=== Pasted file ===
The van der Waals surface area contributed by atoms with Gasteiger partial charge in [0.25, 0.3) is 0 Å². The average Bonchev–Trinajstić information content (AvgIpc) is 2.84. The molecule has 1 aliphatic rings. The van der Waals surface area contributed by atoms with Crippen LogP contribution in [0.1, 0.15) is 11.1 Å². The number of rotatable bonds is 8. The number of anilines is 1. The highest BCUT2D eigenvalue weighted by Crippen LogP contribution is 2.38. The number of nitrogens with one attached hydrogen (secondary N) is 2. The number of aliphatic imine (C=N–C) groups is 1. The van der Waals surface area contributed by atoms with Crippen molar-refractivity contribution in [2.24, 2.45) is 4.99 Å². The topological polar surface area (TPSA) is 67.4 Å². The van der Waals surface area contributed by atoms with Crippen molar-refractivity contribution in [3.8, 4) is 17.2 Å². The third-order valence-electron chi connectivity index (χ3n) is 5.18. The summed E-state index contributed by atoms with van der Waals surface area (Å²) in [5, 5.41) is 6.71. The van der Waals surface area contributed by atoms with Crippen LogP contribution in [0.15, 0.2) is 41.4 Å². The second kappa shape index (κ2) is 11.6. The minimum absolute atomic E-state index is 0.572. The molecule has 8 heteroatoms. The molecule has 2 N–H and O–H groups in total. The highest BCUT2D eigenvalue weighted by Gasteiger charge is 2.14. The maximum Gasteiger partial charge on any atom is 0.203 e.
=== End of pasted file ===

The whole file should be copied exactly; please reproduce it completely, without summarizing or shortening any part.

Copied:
The van der Waals surface area contributed by atoms with Gasteiger partial charge in [0.25, 0.3) is 0 Å². The average Bonchev–Trinajstić information content (AvgIpc) is 2.84. The molecule has 1 aliphatic rings. The van der Waals surface area contributed by atoms with Crippen LogP contribution in [0.1, 0.15) is 11.1 Å². The number of rotatable bonds is 8. The number of anilines is 1. The highest BCUT2D eigenvalue weighted by Crippen LogP contribution is 2.38. The number of nitrogens with one attached hydrogen (secondary N) is 2. The number of aliphatic imine (C=N–C) groups is 1. The van der Waals surface area contributed by atoms with Crippen molar-refractivity contribution in [2.24, 2.45) is 4.99 Å². The topological polar surface area (TPSA) is 67.4 Å². The van der Waals surface area contributed by atoms with Crippen molar-refractivity contribution in [3.8, 4) is 17.2 Å². The third-order valence-electron chi connectivity index (χ3n) is 5.18. The summed E-state index contributed by atoms with van der Waals surface area (Å²) in [5, 5.41) is 6.71. The van der Waals surface area contributed by atoms with Crippen LogP contribution in [0.15, 0.2) is 41.4 Å². The second kappa shape index (κ2) is 11.6. The minimum absolute atomic E-state index is 0.572. The molecule has 8 heteroatoms. The molecule has 2 N–H and O–H groups in total. The highest BCUT2D eigenvalue weighted by Gasteiger charge is 2.14. The maximum Gasteiger partial charge on any atom is 0.203 e.